The best players balance the two perfectly, and the same is true in business. And understand that even the best laid long-term plans can fail because life happens. For example, a competitor may make a series of unexpected moves, so your long-term plans need to adapt and respond accordingly.

#5 – Communication and adapting to fit the audience

Communication is vital in all aspects of business, from engaging internal stakeholders and employees to attracting customers. However, it can often be misunderstood or misinterpreted. Think about a game of charades – when players can see they are not communicating effectively because their teammates are failing to guess the right answer, the most effective next step is to change communication tactic. However, some people will get flustered and perform worse rather than adapt their style and get better.

In business, this is particularly true when it comes to presenting, when it’s critical to remain clearheaded. Often, common signals are universally understood, however, jargon is not. To be effective at communication, and charades, you must learn to adjust your language to people/stakeholders based on their level of existing understanding. It’s important to think about your audience and their needs rather than yourself when it comes to presenting and communicating.

#6 – Finding the right people

When it comes to hiring the right talent, and finding the right people at the right time, there is no better game than Guess Who. When this game gives us limited time and questions, we often come up with incredibly creative ways of finding out multiple pieces of information through just a few lines of enquiry. The same can be applied to an interview process. For example, by ensuring the questions you ask relate to your business culture, objectives and ethos, rather than just skills-based questions, you will be in a much stronger position to identify the most suitable fit for your business.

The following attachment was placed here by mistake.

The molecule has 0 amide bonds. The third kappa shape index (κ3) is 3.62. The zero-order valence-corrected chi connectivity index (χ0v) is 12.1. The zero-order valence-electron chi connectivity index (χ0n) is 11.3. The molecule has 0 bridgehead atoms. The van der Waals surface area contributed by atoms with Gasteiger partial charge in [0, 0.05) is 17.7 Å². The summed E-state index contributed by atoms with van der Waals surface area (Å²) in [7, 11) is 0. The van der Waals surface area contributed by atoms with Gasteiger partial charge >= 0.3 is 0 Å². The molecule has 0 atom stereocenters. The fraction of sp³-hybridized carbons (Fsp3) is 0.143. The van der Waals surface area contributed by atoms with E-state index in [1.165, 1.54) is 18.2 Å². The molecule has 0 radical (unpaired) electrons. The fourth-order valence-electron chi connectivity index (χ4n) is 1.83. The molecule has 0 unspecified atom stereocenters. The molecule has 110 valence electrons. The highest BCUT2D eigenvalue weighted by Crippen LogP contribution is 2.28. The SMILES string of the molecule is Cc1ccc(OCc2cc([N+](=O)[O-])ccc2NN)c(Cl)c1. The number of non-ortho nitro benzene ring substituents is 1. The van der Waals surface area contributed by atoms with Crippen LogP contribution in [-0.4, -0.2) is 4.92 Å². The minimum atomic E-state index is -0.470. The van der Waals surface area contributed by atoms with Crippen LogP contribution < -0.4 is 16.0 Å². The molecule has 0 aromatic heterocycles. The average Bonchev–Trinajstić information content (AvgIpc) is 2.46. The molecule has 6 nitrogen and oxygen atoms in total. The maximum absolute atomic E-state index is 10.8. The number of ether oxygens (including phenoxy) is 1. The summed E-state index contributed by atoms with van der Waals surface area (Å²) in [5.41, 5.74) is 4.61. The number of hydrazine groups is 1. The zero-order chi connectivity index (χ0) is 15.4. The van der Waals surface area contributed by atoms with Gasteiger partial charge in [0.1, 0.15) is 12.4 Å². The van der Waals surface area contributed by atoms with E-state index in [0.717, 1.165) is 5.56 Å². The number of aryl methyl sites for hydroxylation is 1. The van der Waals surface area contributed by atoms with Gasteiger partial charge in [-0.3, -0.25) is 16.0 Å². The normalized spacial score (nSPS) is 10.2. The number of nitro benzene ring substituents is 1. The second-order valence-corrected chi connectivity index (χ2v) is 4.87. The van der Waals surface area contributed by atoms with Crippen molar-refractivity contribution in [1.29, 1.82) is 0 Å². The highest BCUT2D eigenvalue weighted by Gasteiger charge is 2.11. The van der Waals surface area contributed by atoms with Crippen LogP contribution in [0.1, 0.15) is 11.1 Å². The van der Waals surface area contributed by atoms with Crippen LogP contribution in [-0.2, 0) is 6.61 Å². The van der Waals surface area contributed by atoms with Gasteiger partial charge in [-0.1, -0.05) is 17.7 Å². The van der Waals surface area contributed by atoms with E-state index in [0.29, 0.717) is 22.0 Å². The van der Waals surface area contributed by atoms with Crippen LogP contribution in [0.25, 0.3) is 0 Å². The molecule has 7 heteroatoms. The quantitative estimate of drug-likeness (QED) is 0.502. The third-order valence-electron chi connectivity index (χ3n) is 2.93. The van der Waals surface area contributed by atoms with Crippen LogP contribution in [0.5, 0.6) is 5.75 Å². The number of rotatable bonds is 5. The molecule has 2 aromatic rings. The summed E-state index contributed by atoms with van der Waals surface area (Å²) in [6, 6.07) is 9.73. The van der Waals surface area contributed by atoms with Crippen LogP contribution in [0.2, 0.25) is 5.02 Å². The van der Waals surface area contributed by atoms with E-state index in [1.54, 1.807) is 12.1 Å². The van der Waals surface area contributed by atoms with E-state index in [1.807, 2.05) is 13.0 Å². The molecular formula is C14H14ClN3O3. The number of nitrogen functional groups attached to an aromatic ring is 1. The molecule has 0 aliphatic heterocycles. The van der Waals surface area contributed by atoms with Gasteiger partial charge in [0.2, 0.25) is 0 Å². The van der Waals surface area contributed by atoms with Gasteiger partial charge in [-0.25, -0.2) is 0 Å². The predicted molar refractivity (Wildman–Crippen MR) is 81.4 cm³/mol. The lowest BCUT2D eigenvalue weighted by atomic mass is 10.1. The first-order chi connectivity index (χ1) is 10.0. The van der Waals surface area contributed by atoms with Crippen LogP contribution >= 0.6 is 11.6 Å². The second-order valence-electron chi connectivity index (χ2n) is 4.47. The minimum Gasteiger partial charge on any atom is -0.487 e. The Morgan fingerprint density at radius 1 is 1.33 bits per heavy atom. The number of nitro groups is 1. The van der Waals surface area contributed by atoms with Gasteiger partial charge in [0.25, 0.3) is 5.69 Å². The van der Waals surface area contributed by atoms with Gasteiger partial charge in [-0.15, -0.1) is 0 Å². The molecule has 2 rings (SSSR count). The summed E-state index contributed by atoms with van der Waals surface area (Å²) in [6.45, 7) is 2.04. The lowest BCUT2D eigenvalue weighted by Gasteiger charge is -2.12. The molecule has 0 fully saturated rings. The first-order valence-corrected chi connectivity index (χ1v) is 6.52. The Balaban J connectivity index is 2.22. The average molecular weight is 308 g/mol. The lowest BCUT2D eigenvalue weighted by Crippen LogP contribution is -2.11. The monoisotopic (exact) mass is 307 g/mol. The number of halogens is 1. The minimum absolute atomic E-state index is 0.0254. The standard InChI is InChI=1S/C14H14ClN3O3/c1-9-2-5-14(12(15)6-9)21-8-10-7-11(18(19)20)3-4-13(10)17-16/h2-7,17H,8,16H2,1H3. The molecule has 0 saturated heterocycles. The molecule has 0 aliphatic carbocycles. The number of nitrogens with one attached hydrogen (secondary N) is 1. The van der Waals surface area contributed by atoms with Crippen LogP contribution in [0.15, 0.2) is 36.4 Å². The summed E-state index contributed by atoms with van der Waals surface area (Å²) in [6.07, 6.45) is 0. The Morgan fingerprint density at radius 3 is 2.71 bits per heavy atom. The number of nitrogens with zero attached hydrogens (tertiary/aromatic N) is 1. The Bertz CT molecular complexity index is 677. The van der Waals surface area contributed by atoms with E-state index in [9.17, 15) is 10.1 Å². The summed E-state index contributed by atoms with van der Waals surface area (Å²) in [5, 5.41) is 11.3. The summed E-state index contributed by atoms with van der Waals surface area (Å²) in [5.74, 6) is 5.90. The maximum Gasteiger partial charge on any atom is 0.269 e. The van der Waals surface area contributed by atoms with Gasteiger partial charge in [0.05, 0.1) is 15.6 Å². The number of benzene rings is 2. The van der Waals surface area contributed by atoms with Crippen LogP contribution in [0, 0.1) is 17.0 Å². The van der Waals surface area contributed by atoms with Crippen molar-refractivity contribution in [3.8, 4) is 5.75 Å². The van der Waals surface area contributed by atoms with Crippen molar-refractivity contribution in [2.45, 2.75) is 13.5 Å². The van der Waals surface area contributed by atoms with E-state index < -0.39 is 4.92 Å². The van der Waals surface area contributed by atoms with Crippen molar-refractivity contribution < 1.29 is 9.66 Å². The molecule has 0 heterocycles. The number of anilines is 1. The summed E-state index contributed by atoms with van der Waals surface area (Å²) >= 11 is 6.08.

And given how expensive the recruitment process can be, both in terms of time and money, it’s vital for any small business to hire the right people, first time.

Games that your business can learn from

Monopoly Deal

The objective of the game is to be the first player to complete three full property sets on the table in front of you. Each property card tells you how many property cards you need of that colour to complete the set.

Chess

The goal of every chess game is to checkmate the opponent’s king. Checkmate is when the opponent’s king is attacked by one of your chess pieces and can’t escape, either by moving the king away or getting protection from other chess pieces.

Sh*thead

Also known by many other names, including Karma, Palace and Shed, is a card game, the object of which is to lose all of one’s playing cards, with the final player being the ‘sh*thead’.

Pac-Man

Pac-Man is an action maze chase video game; the player controls the character through an enclosed maze. The objective of the game is to eat all of the dots placed in the maze while avoiding four coloured ghosts that pursue him.

World of Warcraft

World of Warcraft contains many hundreds of objectives. From reaching the maximum character level and collecting armour, to killing bosses and ultimately becoming an elite player. The journey and eventual completion of these objectives are why players play.

Charades

Charades is a game of pantomimes: you have to act out a phrase without speaking while your team members try to guess what the phrase is as quickly as possible before time runs out.

Guess Who

Each player selects a card of their choice from a separate pile of cards containing the same 24 images. The objective of the game is to be the first to determine which card one’s opponent has selected.

Hosted by founder of Alternate Experiences, Ben Fowler and Zuki Majuqwana, the Let’s Play Business! podcast explores what SME leaders and professionals can learn from games and apply to business, from traditional board games to multiplayer video games

Further reading

Jonny Wilkinson Q&A – ‘What is it you want from your team?’